By Loren Grush, ,
Published October 28, 2015
Scientists have discovered a crucial protein required for regrowing damaged peripheral nerves – possibly paving the way for expediting recovery in patients who have suffered from nerve injuries in their limbs.
The identification of this protein – known as dual leucine zipper kinase (DLK) – could also further research that may help trigger nerve regrowth in the central nervous system, a feat that has proven almost impossible given the system’s near inability to regrow damaged nerves.
The study, published in the journal Neuron, focused on the differences between the peripheral nervous system and the central nervous system in their responses to nerve damage. The peripheral nerves – which convey the feeling of touch, as well as telling the muscles to move the arms and legs – have the ability to regenerate if they are severely damaged.
The researchers were already aware that DLK played a role in the body’s response to peripheral nerve damage, but they were not fully aware of how the mechanisms behind nerve regrowth worked.
“We had been studying another aspect of how nerves respond to injury…where you injure a nerve, and the distal portion - the part away from the cell body – will degenerate,” Dr. Aaron DiAntonio, professor of developmental biology at the Washington University School of Medicine in St. Louis and the study’s lead author, told FoxNews.com. “So we identified the role for this molecule, DLK, as being important for driving that degeneration. In addition to the part that degenerates, the part that didn’t degenerate would regenerate. So we wondered: [If DLK] is involved in one part, is it involved in the other part? Is it involved in regeneration as well?”
In order to better understand how the protein worked, DiAntonio and his team created a group of genetically altered mice that were missing DLK in specific neurons such as their motor neurons, which control the muscles. The researchers then caused injury to their nerves to see how their bodies would respond.
For a control group of mice with regular amounts of DLK, their peripheral nerves could reconnect with their muscles and regenerate. But for the mice missing the DLK, their nerve connections did not form in either the peripheral or central nervous system.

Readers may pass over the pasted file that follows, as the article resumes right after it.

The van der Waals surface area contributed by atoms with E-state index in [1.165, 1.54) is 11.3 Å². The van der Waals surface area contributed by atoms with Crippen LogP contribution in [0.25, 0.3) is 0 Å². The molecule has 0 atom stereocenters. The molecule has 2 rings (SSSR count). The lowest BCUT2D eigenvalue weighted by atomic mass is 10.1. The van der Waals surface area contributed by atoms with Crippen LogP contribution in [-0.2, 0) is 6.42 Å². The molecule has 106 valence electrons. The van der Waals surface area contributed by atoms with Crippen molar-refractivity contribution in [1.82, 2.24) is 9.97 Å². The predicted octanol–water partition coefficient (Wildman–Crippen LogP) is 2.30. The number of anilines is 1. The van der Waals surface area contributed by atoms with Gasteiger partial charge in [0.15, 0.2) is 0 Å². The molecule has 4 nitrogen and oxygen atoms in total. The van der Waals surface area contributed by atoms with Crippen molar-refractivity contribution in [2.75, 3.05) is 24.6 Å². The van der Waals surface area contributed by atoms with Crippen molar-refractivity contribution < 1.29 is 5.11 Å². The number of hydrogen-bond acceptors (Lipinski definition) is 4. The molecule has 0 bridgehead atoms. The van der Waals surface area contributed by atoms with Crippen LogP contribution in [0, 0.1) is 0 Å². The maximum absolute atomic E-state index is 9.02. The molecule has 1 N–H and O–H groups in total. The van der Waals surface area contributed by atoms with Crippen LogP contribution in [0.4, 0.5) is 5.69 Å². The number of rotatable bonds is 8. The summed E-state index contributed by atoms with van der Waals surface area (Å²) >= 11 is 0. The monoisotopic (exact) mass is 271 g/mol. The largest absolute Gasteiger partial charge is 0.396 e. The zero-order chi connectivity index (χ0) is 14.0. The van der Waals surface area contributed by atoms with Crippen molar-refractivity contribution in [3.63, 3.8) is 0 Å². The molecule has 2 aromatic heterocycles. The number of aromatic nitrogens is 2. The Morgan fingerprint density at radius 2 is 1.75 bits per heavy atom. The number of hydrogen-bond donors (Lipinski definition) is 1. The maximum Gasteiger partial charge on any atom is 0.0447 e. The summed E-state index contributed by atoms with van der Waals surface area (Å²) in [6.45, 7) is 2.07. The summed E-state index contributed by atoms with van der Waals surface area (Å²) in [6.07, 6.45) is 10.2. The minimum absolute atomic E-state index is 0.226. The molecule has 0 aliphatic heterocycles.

“So it turns out in our mutants that are missing DLK, now the peripheral branch looks a lot like the central branch,” DiAntonio said. “A central branch when it gets injured somehow can’t convey the message back to the neuronal cell body that it’s been injured. In the DLK mutant, that’s exactly what happens in the periphery – when it gets injured it can’t convey the message back to the cell body either.”
According to DiAntonio, DLK acts as an alarm system, communicating across long distances to the brain and spinal cord that nerve injury has occurred. While it is responsible for early degeneration of damaged axons, it also helps to trigger a later response – over a period of hours or even days – that help put the nerve cell back into an embryonic state in which it’s much better at growing.
Because the DLK response sometimes takes a very long time to trigger regrowth, DiAntonio and his team theorized that by promoting the protein’s response, people with nerve injuries in their limbs could hope to have a better chance of recovery and more nerve regeneration.
“Even in the peripheral nervous system, when someone gets an injury to a never in an arm or a leg, the nerve can regrow, but it needs to regrow quickly or else the muscles that normally needs to be innovated by that nerve degenerates,” DiAntonio said. “So if that nerve doesn’t get back in time, the muscle’s going to degenerate and then it doesn’t matter if [the nerve] regrows. If we can find a way to promote DLK’s function, even in the case where [the nerves] can regenerate, that might be helpful in cases of say limb injuries.”
While the potential to help patients with nerve damage in their extremities is significant, DiAntonio noted an even larger goal that could be furthered along by this discovery – figuring out how to “turn back on” the central nervous system once it’s been damaged.
“In the central nervous system, potentially with things like stroke, once connections are lost, it’s almost impossible for them to reform,” DiAntonio said. “It would be very exciting if turning on this [DLK] program in the central nervous system could provide some benefit to those sorts of patients.
“That’s if we can figure out a way to turn it on, and it would certainly take a lot more than just this protein that we discovered and a lot of things would have to happen,” DiAntonio added. “But if after injury, one could quickly get those connections to regrow, that would be the ultimate dream.”